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Reflections on Simulation and Experimentation in the Study of Negotiation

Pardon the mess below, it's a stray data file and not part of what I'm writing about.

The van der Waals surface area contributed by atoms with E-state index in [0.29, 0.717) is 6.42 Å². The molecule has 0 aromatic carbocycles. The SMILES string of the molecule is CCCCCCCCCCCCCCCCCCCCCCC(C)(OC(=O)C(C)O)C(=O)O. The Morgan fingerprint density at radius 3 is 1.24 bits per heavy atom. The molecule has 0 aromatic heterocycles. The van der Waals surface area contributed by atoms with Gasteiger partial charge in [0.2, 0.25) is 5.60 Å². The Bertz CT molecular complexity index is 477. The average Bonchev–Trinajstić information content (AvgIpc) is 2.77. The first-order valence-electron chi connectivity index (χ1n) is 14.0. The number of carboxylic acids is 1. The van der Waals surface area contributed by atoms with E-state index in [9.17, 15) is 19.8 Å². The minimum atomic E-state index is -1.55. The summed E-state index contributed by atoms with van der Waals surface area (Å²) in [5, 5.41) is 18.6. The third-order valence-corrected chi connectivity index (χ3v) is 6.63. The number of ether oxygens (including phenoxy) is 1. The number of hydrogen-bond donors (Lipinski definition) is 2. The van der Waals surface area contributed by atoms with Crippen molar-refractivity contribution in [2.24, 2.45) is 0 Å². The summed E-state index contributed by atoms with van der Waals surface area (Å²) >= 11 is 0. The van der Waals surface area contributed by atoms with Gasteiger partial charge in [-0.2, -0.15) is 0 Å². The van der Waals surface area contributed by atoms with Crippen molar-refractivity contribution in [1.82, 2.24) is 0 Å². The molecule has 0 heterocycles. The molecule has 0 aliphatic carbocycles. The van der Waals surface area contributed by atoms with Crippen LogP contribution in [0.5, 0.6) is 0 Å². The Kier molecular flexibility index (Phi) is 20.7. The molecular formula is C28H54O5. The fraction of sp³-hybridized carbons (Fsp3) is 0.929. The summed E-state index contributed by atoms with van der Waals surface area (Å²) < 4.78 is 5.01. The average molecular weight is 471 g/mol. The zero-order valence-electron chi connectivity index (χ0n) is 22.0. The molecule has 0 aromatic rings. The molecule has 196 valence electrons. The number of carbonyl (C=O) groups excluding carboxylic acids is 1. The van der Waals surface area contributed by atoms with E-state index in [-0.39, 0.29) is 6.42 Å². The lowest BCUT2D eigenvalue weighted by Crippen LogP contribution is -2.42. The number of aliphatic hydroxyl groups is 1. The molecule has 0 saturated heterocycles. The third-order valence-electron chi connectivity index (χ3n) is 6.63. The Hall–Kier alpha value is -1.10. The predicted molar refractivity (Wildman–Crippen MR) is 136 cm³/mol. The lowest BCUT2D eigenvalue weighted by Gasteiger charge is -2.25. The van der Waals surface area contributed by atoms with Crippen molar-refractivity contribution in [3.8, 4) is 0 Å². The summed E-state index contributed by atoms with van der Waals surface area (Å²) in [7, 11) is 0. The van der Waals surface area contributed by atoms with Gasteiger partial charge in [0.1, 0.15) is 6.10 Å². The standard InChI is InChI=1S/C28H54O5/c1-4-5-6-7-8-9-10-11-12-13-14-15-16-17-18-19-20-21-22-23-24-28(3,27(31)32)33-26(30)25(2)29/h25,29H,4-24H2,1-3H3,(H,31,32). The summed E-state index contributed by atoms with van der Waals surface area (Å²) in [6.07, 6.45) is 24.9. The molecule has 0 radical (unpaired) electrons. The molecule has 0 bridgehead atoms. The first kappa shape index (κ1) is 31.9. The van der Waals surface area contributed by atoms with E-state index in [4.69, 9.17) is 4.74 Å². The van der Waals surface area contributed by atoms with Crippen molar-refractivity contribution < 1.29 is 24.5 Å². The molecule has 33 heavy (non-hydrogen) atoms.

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This article discusses the application of simulation and experimental techniques to the study of international negotiation and mediation. It explores some of the origins of experimental and simulation work in political science, and some of the particular difficulties facing researchers in this area. As an example of such work, the article discusses a specific experimental design in which a human-computer simulation was used to examine hypotheses pertaining to the impact of mediator style on the processes and outcomes of crisis negotiations. The article ends with a discussion of some of the areas in international negotiation study where simulation and experimental techniques can significantly add to the type of knowledge we can develop from more conventional sources, such as case studies and cross-national empirical analysis.


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